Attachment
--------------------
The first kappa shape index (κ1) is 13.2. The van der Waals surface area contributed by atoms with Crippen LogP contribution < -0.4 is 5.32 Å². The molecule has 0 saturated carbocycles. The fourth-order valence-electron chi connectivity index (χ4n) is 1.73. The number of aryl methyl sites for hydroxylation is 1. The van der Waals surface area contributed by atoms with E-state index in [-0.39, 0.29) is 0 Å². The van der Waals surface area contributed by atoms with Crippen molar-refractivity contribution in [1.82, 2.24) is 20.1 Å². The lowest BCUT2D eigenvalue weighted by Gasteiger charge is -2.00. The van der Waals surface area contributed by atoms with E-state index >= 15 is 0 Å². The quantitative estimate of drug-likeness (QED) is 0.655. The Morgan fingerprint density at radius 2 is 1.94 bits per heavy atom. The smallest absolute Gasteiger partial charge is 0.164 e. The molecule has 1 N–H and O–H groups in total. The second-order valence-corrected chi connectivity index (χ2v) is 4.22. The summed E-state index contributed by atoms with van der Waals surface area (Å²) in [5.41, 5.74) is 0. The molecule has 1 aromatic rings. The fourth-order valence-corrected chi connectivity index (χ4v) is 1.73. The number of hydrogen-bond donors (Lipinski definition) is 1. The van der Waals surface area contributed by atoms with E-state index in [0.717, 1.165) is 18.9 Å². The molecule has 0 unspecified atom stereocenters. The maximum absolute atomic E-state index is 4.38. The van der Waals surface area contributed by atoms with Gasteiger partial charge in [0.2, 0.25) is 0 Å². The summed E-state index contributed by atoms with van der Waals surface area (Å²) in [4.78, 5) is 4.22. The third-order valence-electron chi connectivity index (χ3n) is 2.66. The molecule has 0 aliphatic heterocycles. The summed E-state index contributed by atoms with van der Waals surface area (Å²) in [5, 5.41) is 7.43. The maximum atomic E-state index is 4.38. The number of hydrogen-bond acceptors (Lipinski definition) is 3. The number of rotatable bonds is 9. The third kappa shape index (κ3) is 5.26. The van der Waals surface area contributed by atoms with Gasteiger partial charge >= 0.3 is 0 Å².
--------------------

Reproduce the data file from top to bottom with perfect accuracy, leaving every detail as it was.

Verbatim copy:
The first kappa shape index (κ1) is 13.2. The van der Waals surface area contributed by atoms with Crippen LogP contribution < -0.4 is 5.32 Å². The molecule has 0 saturated carbocycles. The fourth-order valence-electron chi connectivity index (χ4n) is 1.73. The number of aryl methyl sites for hydroxylation is 1. The van der Waals surface area contributed by atoms with E-state index in [-0.39, 0.29) is 0 Å². The van der Waals surface area contributed by atoms with Crippen molar-refractivity contribution in [1.82, 2.24) is 20.1 Å². The lowest BCUT2D eigenvalue weighted by Gasteiger charge is -2.00. The van der Waals surface area contributed by atoms with E-state index >= 15 is 0 Å². The quantitative estimate of drug-likeness (QED) is 0.655. The Morgan fingerprint density at radius 2 is 1.94 bits per heavy atom. The smallest absolute Gasteiger partial charge is 0.164 e. The molecule has 1 N–H and O–H groups in total. The second-order valence-corrected chi connectivity index (χ2v) is 4.22. The summed E-state index contributed by atoms with van der Waals surface area (Å²) in [5.41, 5.74) is 0. The molecule has 1 aromatic rings. The fourth-order valence-corrected chi connectivity index (χ4v) is 1.73. The number of hydrogen-bond donors (Lipinski definition) is 1. The van der Waals surface area contributed by atoms with E-state index in [0.717, 1.165) is 18.9 Å². The molecule has 0 unspecified atom stereocenters. The maximum absolute atomic E-state index is 4.38. The van der Waals surface area contributed by atoms with Gasteiger partial charge in [0.2, 0.25) is 0 Å². The summed E-state index contributed by atoms with van der Waals surface area (Å²) in [4.78, 5) is 4.22. The third-order valence-electron chi connectivity index (χ3n) is 2.66. The molecule has 0 aliphatic heterocycles. The summed E-state index contributed by atoms with van der Waals surface area (Å²) in [5, 5.41) is 7.43. The maximum atomic E-state index is 4.38. The number of hydrogen-bond acceptors (Lipinski definition) is 3. The number of rotatable bonds is 9. The third kappa shape index (κ3) is 5.26. The van der Waals surface area contributed by atoms with Gasteiger partial charge >= 0.3 is 0 Å².